Before commencing the survey, participants were given a basic introduction to chatbots. We solicited feedback from participants regarding the effectiveness of the bank's chatbot-based customer support (operating via text and voice). The initial part of the research involved us investigating the customer's prior experiences with chatbots and their expectations of those services. In the second section, we concentrated on the demographic aspects of the people who took part in the study. The items included in this study's scales were derived from previous research. On a scale similar to the Likert, each item was given a score between one and seven, with one representing "Strongly disagree" and seven representing "Strongly agree" (7). A questionnaire that contained these items underwent preliminary testing. Additionally, it was thoroughly evaluated and finalised by specialists from the banking sector and the academic community.
Table 1: Confirmatory Factor Analysis Results
Table 1 indicates the items per construct used in the study, with the details of items deleted and retained for the next analysis step. Based on Table 1, RestT2, Rest4, Use2, Adapt1, Adapt2, Adapt6, Assu3 and Res4 were deleted due to low value ( <0.7). According to Hair et al. (2012), deletion of items should only be done if the indicator's reliability is low. Such deletion will significantly increase AVE and CR.
Table 2: Internal Consistency, Indicator Reliability, and Convergent Validity Test
Table 2 displays the items used with the AVE, CR and Cronbach's Alpha value. All items display acceptable value within the rule of thumb based on the suggestion by Hair & Fávero (2019).
Table 3: Discriminant Validity using Fornell-Larcker Criterion
The above table indicates the criterion developed by Fornell and Larcker (1981). The purpose is to determine the discriminant validity of a test. The statistics reveal that the square root of each construct's diagonal value should be higher than the rest in the row. The results show no problem with the discriminant validity of the study and the items used.
Table 4: Discriminant Validity using HTMT Approach
The HTMT result reveals that all values are lower than the minimum cutoff. The conservative criterion shows discriminant validity when the HTMT is 90%. The result revealed no discriminant validity problem because all constructs had below 0.90 values. In other words, discriminant validity is demonstrated in this study.
Table 5: Direct relationship measurement
The result of path coefficients indicates that only two factors from the system quality significantly impacted customer satisfaction. Reliability and availability positively impacted customer satisfaction regarding the chatbot's experience. The result revealed that response time, usability and adaptability were insignificant to customer satisfaction.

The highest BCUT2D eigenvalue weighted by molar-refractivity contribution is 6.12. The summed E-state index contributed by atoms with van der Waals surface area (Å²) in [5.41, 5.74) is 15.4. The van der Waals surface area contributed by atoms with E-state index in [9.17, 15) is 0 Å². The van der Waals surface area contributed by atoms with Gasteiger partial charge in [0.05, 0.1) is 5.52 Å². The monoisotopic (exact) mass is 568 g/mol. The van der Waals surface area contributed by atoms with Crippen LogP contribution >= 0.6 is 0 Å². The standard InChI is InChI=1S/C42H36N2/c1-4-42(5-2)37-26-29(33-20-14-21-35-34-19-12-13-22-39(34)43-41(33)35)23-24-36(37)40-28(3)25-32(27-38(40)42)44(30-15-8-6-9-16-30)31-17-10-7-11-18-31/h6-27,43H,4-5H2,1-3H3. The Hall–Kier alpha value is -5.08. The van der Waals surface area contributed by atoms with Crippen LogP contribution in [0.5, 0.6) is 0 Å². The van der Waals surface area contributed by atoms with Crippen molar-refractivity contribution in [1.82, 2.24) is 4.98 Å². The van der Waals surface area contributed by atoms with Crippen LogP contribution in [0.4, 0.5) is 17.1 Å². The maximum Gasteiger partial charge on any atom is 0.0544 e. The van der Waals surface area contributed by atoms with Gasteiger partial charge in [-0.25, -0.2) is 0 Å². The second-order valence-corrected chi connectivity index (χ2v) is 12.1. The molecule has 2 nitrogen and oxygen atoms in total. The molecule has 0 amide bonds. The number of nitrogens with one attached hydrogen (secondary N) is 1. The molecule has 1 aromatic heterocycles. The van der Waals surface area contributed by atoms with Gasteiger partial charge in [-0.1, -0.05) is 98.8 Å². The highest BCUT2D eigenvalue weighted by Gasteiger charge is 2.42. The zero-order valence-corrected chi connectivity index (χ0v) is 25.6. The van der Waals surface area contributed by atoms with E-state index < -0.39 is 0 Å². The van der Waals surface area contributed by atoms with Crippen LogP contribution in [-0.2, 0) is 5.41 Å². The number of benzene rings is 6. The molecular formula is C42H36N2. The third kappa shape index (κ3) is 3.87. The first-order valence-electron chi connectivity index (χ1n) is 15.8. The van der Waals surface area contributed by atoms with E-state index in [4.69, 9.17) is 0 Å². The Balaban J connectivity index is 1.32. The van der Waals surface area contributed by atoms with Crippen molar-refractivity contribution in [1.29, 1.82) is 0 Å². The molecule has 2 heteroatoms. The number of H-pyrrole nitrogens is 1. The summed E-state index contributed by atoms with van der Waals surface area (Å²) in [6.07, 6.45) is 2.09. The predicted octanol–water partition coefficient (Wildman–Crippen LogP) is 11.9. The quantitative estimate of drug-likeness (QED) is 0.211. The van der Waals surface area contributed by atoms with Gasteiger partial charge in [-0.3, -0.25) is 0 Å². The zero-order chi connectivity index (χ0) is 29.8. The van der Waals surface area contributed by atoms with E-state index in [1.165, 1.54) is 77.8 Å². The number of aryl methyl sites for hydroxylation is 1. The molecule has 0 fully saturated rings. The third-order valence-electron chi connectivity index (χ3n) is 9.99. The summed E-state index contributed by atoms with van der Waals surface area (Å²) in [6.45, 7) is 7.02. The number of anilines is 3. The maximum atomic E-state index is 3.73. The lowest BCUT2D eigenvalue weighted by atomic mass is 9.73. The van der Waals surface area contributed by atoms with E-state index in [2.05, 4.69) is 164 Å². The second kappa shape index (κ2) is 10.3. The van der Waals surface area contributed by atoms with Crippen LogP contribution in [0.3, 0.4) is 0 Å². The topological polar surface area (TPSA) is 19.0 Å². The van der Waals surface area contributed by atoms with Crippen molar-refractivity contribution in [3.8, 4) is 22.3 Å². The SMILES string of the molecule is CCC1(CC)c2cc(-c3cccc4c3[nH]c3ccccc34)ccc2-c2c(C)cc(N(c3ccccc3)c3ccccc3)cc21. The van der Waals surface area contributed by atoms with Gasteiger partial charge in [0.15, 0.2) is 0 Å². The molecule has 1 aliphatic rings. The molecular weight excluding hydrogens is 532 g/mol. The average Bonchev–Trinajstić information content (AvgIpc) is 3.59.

On the other part, only assurance was positively significant towards customer satisfaction. Empathy and responsiveness were insignificant. Such results revealed are interesting and will be discussed in the next section.
Discussions and Conclusions
The results revealed that response time, usability and adaptability were insignificant for customer satisfaction. Being a new system, chatbots could be perceived as a new technology that complicates and changes customers' norms. People are reluctant to change and adapt to a new system. The way chatbots work could not be similar to how normal humans render services. Therefore, it could take time for customers to adapt to the technology. Although chatbots have been programmed and designed to solve basic questions, it may take some time for customers to get familiarised. New technology perhaps may need some time to be perfect. Response time could not be as perfect as humans who can use their judgements and personal experiences to handle situations. At the same time, chatbots rely on the program that has been installed. Chatbots need to go through a process that chatbots need to go through that may delay the response time. In the meantime, customers should take the opportunity and look at the positive sides of the system's ability to solve common and basic questions or enquiries.
From the perspective of service quality, empathy and responsiveness were found to be insignificant to customer satisfaction. Based on the result, it can be concluded that customers perceived the chatbots as the perfect solution, which leads to poor feedback. Five insignificant constructs can be easily associated with those closely related to humans. Response time, usability and adaptability are closely related to human matters. High expectations from customers on the chatbot's performance could lead to frustration. As a result, customers expect chatbots to respond and show some empathy as what they have enjoyed in the past.
Chatbots in Malaysia can be considered new in which there is a need for all relevant parties to educate and create some awareness of them. In the near future, chatbots could be accepted as a more new programs are installed and designed to meet customer expectations.
Conflict of Interest
The authors declare no potential conflict of interest regarding the publication of this work. In addition, the ethical issues including plagiarism, informed consent, misconduct, data fabrication and, or falsification, double publication and, or submission, and redundancy have been completely witnessed by the authors.
The author(s) received no financial support for the research, authorship, and/or publication of this article